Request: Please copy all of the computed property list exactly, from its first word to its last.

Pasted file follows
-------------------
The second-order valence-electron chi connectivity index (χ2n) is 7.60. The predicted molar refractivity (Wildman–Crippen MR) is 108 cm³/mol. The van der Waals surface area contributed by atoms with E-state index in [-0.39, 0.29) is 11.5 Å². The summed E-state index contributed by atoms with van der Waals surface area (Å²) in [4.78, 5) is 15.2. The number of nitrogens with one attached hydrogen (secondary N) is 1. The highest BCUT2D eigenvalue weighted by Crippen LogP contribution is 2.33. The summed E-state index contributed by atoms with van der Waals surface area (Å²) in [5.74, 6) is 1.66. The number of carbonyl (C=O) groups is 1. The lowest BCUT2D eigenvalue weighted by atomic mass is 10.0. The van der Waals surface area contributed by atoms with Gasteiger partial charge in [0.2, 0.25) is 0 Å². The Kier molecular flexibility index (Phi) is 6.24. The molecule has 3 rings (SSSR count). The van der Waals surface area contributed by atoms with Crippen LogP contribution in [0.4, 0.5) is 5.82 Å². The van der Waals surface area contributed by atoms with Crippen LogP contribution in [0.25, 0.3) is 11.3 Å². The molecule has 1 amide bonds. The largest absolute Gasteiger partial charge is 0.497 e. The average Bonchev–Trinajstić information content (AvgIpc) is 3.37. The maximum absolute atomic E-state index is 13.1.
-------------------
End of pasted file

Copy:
The second-order valence-electron chi connectivity index (χ2n) is 7.60. The predicted molar refractivity (Wildman–Crippen MR) is 108 cm³/mol. The van der Waals surface area contributed by atoms with E-state index in [-0.39, 0.29) is 11.5 Å². The summed E-state index contributed by atoms with van der Waals surface area (Å²) in [4.78, 5) is 15.2. The number of nitrogens with one attached hydrogen (secondary N) is 1. The highest BCUT2D eigenvalue weighted by Crippen LogP contribution is 2.33. The summed E-state index contributed by atoms with van der Waals surface area (Å²) in [5.74, 6) is 1.66. The number of carbonyl (C=O) groups is 1. The lowest BCUT2D eigenvalue weighted by atomic mass is 10.0. The van der Waals surface area contributed by atoms with Gasteiger partial charge in [0.2, 0.25) is 0 Å². The Kier molecular flexibility index (Phi) is 6.24. The molecule has 3 rings (SSSR count). The van der Waals surface area contributed by atoms with Crippen LogP contribution in [0.4, 0.5) is 5.82 Å². The van der Waals surface area contributed by atoms with Crippen LogP contribution in [0.25, 0.3) is 11.3 Å². The molecule has 1 amide bonds. The largest absolute Gasteiger partial charge is 0.497 e. The average Bonchev–Trinajstić information content (AvgIpc) is 3.37. The maximum absolute atomic E-state index is 13.1.